Malaria Deaths in Africa Reduced by Almost Half, WHO Report Says
Africa is making progress by leaps and bounds in terms of driving the number of malaria deaths down by nearly fifty percent. Successful global and local anti-malaria campaigns especially in sub-Saharan Africa appear to have saved countless lives since the UN Millennium Development Goals were launched in 2000.
In a recently published malaria report by the World Health Organization (WHO), deaths from the mosquito-borne disease took the lives of 839, 000 back in 2000. The number significantly decreased by nearly half the number as malaria deaths were recorded at 438, 000 as reported by Scientific American.
Surprisingly, the tiny sub-Saharan African country of Swaziland is fast becoming a global inspiration for the world's continuing effort to eradicate malaria deaths completely.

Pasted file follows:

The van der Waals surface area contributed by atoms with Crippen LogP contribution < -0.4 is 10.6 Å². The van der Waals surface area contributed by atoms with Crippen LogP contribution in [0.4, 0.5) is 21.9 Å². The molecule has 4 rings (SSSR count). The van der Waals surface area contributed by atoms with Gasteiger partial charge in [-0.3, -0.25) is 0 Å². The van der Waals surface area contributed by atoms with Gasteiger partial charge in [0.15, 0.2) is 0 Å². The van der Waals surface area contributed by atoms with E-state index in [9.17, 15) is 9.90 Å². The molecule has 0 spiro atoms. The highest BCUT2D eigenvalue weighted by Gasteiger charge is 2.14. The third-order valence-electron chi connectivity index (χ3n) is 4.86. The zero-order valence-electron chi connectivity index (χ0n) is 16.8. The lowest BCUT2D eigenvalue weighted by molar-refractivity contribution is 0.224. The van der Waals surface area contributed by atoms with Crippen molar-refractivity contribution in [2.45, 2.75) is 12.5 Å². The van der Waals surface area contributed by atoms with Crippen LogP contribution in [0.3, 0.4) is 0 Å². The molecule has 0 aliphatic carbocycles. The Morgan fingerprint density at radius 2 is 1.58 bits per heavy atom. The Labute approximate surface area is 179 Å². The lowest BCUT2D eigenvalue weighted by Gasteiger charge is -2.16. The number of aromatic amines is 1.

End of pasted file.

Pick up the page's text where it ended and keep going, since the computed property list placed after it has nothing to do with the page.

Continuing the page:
In an article published on University of California San Francisco, Swaziland's recent successful campaign was attributed to the country's strong surveillance and response system. The country's success story is now being studied for extrapolating important lessons which could be emulated elsewhere.
So far, Africa remains to be the hardest-hit region in terms of malaria deaths worldwide but measures like spraying and mosquito nets did make a huge difference.
UN General Assembly President Mogens Lykketoft felt confident that if the current upbeat is sustained, the world could be malaria-free in fifteen years' time.
"The world's success in rolling back malaria shows just what can be achieved with the right kind of determination and partnerships," told Lykketoft, as quoted saying by NewsOK.